At the G8, Switzerland is the elephant in the room

"The era of bank secrecy is over." Maybe.

Another day, another plea. This time the European Union official in charge of tax policy, Commissioner Algirdas Semeta, has tried to persuade Switzerland to agree to surrender bank data as part of a drive to combat tax evasion.

Semeta’s request echoes several others that Switzerland has received in the past year to sign up for bank data transparency deals.

Countries particularly within the EU are continuously facing a push to sign up for bank data sharing agreements to assist a clamp down on tax debtors, and allow countries to conduct wide-ranging joint multiparty tax investigations. Globally, more than 50 countries have, so far, agreed to automatically exchange tax information.

Prime Minister David Cameron got ten overseas territories and dependencies to sign up for the international protocol on tax disclosure over the weekend – after much ado – and hailed the "landmark" Lough Erne agreement yesterday at the G8 Summit to rewrite global rules to stamp out tax evasion.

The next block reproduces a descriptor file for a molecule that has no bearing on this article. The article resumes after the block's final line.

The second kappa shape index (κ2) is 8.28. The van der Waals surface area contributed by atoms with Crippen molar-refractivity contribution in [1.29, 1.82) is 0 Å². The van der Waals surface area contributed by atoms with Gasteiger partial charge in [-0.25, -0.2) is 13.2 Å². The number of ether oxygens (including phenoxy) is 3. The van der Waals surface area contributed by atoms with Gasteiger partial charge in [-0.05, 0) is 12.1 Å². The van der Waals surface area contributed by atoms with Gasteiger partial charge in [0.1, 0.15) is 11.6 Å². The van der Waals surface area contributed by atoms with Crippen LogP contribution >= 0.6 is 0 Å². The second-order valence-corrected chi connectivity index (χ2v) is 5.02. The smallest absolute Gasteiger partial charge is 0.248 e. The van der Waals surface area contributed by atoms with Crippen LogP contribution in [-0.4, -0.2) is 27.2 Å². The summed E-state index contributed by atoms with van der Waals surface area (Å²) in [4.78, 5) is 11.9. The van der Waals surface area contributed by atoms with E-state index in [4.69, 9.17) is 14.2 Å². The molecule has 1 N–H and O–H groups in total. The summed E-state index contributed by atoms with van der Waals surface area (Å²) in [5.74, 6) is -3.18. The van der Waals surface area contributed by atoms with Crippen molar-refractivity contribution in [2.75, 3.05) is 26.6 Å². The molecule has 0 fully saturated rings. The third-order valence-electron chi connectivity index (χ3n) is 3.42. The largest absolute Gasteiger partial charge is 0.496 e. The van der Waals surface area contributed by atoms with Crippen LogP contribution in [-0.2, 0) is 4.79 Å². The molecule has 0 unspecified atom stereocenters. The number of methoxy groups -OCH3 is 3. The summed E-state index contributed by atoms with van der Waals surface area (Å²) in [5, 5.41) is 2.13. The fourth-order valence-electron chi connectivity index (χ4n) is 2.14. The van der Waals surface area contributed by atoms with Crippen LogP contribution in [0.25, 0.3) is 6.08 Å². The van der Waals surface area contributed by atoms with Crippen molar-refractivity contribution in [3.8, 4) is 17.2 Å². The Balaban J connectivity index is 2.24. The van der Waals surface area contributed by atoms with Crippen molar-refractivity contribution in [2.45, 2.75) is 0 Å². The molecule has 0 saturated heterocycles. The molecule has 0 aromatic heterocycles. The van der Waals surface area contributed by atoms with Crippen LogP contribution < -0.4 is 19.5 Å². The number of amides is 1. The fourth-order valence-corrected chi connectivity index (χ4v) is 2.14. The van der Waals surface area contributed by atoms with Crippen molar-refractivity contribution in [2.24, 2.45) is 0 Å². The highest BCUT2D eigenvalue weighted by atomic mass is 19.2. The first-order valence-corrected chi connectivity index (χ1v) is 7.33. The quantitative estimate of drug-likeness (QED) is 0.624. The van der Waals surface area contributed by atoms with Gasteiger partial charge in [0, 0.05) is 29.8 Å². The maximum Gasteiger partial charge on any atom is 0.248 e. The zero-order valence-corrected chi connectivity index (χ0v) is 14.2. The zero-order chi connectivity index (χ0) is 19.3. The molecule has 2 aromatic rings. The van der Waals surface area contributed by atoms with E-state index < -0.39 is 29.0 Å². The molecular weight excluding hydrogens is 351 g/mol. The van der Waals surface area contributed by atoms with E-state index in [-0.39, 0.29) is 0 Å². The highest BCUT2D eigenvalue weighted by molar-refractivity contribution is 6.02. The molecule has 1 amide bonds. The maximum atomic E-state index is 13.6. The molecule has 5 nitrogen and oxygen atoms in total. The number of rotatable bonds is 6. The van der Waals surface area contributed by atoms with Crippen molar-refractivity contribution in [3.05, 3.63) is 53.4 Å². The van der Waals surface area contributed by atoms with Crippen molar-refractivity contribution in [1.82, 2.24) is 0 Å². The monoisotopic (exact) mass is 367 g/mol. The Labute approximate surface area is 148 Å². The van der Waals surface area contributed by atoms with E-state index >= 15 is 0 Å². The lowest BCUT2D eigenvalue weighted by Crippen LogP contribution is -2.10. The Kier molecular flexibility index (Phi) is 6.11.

Europe’s big five – UK, France, Germany, Italy and Spain – started piloting the multilateral tax information exchange in April 2013, based on a Model Intergovernmental Agreement to improve international tax compliance and implement FATCA developed between these countries and the US. Austria is expected to join soon as well.

However, the elephant in the room is Switzerland – and its non-commitment to any of these agreements. It is also clear that the support of several other countries is dependent on deals Switzerland strikes.